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Investor Agrees to Face Charges in N.Y.

June 06, 2002|E. SCOTT RECKARD | TIMES STAFF WRITER

Amr I. "Anthony" Elgindy, the Encinitas speculator accused of using FBI secrets to manipulate stock prices, has agreed to be taken to New York, where he and four others face charges of racketeering, fraud, extortion and obstruction of justice.

Elgindy, 34, waived his right to an extradition hearing during an appearance Tuesday in federal court. He was being held without bail Wednesday in San Diego and it was unclear when marshals would take him to New York, said Bill Muller, a spokesman for the U.S. Attorney in Brooklyn.

An extradition hearing for defendant Troy M. Peters is scheduled for today in San Diego. Three other alleged accomplices have surrendered in New York or promised to appear there: Derrick W. Cleveland, accused of helping Elgindy and Peters spread negative information on firms; former FBI agent Jeffrey A. Royer, who allegedly gleaned secrets from confidential FBI databases and was paid more than $30,000 by Cleveland; and FBI agent Lynn Wingate, who also is accused of misusing bureau databases.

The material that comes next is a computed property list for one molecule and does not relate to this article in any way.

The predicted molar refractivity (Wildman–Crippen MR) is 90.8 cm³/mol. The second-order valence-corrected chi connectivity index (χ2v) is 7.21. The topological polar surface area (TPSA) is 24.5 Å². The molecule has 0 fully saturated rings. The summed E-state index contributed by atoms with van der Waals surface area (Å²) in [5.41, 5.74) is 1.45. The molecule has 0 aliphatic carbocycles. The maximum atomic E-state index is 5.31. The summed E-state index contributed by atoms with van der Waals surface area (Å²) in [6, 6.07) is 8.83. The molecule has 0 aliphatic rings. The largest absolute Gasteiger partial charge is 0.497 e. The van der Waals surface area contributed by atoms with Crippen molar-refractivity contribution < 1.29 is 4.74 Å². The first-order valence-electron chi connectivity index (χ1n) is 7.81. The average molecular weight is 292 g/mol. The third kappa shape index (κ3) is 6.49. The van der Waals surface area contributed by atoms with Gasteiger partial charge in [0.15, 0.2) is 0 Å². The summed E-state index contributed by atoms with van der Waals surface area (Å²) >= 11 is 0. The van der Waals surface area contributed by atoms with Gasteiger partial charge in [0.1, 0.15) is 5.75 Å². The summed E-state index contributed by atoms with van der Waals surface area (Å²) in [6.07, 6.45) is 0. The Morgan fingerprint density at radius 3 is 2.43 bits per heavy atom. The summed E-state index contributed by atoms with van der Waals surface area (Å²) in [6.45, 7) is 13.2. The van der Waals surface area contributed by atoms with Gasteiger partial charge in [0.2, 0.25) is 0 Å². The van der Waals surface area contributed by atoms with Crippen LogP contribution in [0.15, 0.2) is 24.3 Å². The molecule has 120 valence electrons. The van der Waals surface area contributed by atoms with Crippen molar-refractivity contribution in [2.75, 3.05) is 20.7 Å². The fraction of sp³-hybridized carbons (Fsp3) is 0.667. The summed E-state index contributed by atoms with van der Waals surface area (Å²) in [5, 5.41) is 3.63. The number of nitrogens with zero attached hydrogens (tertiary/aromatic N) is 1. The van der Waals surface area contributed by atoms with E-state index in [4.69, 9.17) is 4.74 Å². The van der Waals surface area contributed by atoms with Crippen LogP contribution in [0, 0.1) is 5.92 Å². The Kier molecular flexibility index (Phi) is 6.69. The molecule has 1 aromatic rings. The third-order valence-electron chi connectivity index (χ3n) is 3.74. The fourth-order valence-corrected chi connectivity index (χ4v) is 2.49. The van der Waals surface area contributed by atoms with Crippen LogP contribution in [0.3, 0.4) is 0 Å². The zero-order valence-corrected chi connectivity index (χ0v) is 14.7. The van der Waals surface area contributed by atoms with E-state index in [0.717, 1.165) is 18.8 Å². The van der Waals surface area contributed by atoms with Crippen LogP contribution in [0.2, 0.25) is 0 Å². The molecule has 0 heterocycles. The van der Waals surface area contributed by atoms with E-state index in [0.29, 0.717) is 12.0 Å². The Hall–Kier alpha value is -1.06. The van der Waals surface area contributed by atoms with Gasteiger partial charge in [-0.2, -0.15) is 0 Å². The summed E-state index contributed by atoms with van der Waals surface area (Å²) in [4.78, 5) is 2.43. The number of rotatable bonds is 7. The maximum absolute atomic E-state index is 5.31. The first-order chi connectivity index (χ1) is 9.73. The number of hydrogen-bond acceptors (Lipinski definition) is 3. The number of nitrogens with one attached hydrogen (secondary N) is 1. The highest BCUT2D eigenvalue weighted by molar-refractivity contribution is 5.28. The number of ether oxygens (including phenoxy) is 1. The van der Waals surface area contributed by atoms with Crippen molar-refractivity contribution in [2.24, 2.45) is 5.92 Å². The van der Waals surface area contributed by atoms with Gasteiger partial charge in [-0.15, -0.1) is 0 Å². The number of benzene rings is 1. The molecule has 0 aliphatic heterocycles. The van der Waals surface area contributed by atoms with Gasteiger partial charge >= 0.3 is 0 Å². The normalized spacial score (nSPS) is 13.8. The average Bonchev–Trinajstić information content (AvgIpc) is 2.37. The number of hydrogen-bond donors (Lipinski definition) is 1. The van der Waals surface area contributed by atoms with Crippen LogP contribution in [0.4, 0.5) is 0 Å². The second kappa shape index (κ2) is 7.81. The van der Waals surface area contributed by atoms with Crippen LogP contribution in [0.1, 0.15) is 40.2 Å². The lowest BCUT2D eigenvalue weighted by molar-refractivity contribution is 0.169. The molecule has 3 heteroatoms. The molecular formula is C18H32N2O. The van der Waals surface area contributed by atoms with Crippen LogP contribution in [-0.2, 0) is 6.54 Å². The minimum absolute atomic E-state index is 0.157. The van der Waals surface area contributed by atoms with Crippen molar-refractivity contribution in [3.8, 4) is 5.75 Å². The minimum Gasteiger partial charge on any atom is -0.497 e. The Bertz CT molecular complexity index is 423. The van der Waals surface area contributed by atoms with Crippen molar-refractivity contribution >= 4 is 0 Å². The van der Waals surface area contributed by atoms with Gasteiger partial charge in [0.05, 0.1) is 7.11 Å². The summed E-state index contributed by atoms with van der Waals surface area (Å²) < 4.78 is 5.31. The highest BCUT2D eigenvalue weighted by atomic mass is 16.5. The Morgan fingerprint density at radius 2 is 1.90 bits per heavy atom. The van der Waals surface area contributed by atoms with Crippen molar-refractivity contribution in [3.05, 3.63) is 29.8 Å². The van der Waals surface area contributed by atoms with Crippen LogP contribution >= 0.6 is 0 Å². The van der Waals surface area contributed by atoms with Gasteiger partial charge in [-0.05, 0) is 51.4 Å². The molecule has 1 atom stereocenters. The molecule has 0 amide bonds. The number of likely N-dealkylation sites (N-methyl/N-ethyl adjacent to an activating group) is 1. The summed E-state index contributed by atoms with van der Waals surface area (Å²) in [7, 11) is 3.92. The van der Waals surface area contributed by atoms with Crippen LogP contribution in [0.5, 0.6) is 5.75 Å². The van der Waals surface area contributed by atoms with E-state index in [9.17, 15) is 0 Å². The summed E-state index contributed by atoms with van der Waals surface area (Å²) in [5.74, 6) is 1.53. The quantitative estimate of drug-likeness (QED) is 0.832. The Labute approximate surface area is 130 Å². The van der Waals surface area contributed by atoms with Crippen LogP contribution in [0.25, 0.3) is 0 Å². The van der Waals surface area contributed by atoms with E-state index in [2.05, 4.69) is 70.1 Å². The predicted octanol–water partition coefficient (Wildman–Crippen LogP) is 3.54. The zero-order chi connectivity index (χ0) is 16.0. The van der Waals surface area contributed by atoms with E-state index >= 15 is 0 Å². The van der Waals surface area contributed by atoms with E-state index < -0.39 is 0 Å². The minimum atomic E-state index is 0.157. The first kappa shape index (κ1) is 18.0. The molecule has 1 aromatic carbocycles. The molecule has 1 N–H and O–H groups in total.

Elgindy, a short seller who profited when stocks declined, charged investors up to $600 a month for access to the online chat room where he first posted tips on the companies he considered overvalued.

A Justice Department unit looking for financial connections to Sept. 11 began the investigation of the Egyptian-born Elgindy, and a prosecutor at a bail hearing suggested he may have had advance knowledge of the attacks. But none of the formal charges are related to terrorism, and in an interview Elgindy vehemently denied any link to the Sept. 11 attacks.

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